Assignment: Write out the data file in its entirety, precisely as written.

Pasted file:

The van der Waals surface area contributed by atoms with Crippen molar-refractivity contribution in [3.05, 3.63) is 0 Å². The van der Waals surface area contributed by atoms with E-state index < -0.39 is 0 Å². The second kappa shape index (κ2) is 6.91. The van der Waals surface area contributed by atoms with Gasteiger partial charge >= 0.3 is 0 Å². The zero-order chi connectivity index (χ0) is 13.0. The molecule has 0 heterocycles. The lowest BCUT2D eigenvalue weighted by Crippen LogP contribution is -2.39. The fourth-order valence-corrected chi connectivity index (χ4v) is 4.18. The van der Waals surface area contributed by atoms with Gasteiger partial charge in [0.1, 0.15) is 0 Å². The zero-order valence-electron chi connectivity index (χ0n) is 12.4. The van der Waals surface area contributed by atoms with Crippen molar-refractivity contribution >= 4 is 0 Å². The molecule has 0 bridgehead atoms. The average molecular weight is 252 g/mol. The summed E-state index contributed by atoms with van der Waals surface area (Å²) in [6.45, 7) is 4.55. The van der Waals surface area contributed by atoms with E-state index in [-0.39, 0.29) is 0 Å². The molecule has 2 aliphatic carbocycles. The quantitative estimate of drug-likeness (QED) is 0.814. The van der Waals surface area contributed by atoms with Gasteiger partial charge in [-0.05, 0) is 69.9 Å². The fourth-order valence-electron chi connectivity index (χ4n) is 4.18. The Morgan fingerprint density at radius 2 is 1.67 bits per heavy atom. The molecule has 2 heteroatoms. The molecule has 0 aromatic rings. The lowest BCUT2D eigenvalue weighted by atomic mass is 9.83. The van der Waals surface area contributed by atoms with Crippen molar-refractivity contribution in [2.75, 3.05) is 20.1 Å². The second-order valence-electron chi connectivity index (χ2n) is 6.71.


The van der Waals surface area contributed by atoms with Crippen molar-refractivity contribution in [3.05, 3.63) is 0 Å². The van der Waals surface area contributed by atoms with E-state index < -0.39 is 0 Å². The second kappa shape index (κ2) is 6.91. The van der Waals surface area contributed by atoms with Gasteiger partial charge >= 0.3 is 0 Å². The zero-order chi connectivity index (χ0) is 13.0. The molecule has 0 heterocycles. The lowest BCUT2D eigenvalue weighted by Crippen LogP contribution is -2.39. The fourth-order valence-corrected chi connectivity index (χ4v) is 4.18. The van der Waals surface area contributed by atoms with Gasteiger partial charge in [0.1, 0.15) is 0 Å². The zero-order valence-electron chi connectivity index (χ0n) is 12.4. The van der Waals surface area contributed by atoms with Crippen molar-refractivity contribution >= 4 is 0 Å². The molecule has 0 bridgehead atoms. The average molecular weight is 252 g/mol. The summed E-state index contributed by atoms with van der Waals surface area (Å²) in [6.45, 7) is 4.55. The van der Waals surface area contributed by atoms with E-state index in [-0.39, 0.29) is 0 Å². The molecule has 2 aliphatic carbocycles. The quantitative estimate of drug-likeness (QED) is 0.814. The van der Waals surface area contributed by atoms with Gasteiger partial charge in [-0.05, 0) is 69.9 Å². The fourth-order valence-electron chi connectivity index (χ4n) is 4.18. The Morgan fingerprint density at radius 2 is 1.67 bits per heavy atom. The molecule has 2 heteroatoms. The molecule has 0 aromatic rings. The lowest BCUT2D eigenvalue weighted by atomic mass is 9.83. The van der Waals surface area contributed by atoms with Crippen molar-refractivity contribution in [2.75, 3.05) is 20.1 Å². The second-order valence-electron chi connectivity index (χ2n) is 6.71.